• Poor Installation and Maintenance

If the device is poorly installed, it cannot function correctly, causing unnecessary beeping. Consider hiring licensed professionals to install the CO detector and advise on maintaining it.

  • Presence of Dust or Steam

Dust is a common environmental element that can interfere with the functioning of our carbon monoxide device. This will especially happen if you ignore cleaning the detector for a while, as dust will accumulate on it.

Dust chokes the sensors, resulting in the alarm sounding. Occasionally, cleaning your detector can save you from the distress of frequent and unnecessary beeps.

Also, if you install your carbon monoxide near bathrooms, steam and moisture from the room may trigger it. This is not a cause for alarm as it is primarily solvable by changing the detector’s location.

  • Trigger by the Device’s Error Codes from Previous Instances.

The sensors in your carbon monoxide detector may retain logs whose records may trigger the alarm. Luckily enough, this problem is just a reset away from being solved.

Locate the test button and press it for about five to ten seconds. This will erase the error codes, thereby stopping the erratic beeping.

  • You Wrongly Inserted the Battery

Your carbon monoxide detector will likely produce high-pitched beeps when incorrectly inserting the battery.

Solve this by pulling the tabs to deprive the detector of its power. However, it warns and alerts you to insert a new battery set. Insert the batteries properly by correctly matching the device’s positive (+) and negative (+) terminals. You will then notice the compartment effortlessly closing, stopping the annoying chirps.

  • An Open Battery Door and Pull Tab that’s not Disengaged.

Almost all batteries come with pull tabs. The pull tab is meant to prevent the battery from coming into contact with other objects. Some people may fail to disengage the pull tab. They insert the batteries with the pull tab still intact, which will prevent the batteries from supplying power to the carbon detector.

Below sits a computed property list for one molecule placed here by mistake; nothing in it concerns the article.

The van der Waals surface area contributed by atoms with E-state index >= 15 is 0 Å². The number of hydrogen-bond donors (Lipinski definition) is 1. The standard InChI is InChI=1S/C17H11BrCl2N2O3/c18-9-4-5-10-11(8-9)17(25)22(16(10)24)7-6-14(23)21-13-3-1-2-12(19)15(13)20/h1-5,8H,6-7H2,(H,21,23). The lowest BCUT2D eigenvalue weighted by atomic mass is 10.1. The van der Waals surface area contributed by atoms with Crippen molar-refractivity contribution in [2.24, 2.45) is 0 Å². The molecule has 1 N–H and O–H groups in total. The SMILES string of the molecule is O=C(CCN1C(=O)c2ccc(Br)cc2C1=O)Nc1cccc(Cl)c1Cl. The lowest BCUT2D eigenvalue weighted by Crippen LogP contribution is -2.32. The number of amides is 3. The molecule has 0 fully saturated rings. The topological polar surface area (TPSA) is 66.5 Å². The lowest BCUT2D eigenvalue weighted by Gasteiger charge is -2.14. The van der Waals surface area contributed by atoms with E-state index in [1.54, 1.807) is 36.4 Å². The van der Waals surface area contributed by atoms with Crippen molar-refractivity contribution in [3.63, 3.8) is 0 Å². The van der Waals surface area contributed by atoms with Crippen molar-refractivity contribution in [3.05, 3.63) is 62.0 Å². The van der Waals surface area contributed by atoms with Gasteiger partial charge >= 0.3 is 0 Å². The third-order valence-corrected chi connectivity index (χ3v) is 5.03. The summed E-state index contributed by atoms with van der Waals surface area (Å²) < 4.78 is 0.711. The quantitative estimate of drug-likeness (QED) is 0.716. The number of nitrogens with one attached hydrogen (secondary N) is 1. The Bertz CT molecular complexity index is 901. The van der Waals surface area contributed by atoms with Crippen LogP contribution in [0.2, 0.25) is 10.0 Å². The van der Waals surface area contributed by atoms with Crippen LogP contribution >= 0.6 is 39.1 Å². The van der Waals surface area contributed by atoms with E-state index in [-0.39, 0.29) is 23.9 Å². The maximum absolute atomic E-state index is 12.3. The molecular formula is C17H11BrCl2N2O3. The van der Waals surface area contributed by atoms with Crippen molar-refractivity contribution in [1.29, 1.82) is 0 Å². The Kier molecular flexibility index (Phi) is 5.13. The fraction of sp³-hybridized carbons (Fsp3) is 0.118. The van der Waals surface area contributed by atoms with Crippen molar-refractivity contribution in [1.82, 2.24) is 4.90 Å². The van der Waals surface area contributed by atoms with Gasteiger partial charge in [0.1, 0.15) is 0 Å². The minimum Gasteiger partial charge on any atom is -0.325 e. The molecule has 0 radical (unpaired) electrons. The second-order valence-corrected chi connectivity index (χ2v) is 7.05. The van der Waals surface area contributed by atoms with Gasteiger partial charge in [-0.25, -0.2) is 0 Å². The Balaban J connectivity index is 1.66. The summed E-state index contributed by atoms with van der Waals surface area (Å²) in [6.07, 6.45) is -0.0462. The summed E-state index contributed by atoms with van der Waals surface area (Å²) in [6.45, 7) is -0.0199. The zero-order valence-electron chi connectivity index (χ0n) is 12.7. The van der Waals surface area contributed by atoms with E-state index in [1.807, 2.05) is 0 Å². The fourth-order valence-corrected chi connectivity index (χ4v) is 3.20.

As a result, the device will be triggered to alert you of the need for new batteries since it will run out of battery backup. Resolve this by removing the pull tab, inserting the battery correctly, and closing the door.

The above factors are possible reasons your carbon monoxide alarm goes off and stops. But then, what next? What should you do when the carbon monoxide alarm goes off and then stops? Let’s learn in the next section below.

What to Do When Carbon Monoxide Alarm Goes Off and then Stops?

Never be tempted to ignore the beeping of your carbon monoxide detector despite the possibility of it being a false alarm. You do not want you or your loved ones to add to the statistics of hundreds of people dying due to carbon monoxide poisoning.

The following are the recommended actions you should take immediately after your CO detector goes off:

  • Move to an Outdoor Space 

If you have started experiencing CO symptoms, promptly open your home’s ventilation and move to an outdoor space. While opening the windows and doors will not prevent carbon monoxide poisoning, it will help slow it down.

Look for symptoms such as nausea, dizziness, headaches, low blood pressure, and difficulty breathing.

WARNING! Failure to move out to an open place with fresh air may result in carbon monoxide poisoning. This can lead to outcomes as fatal as death.

  • Immediately Call Your Local Emergency Services Providers.

Once you and your loved ones are in a safe, non-intoxicated area, call the emergency services near you, such as the nearest hospital or the fire department.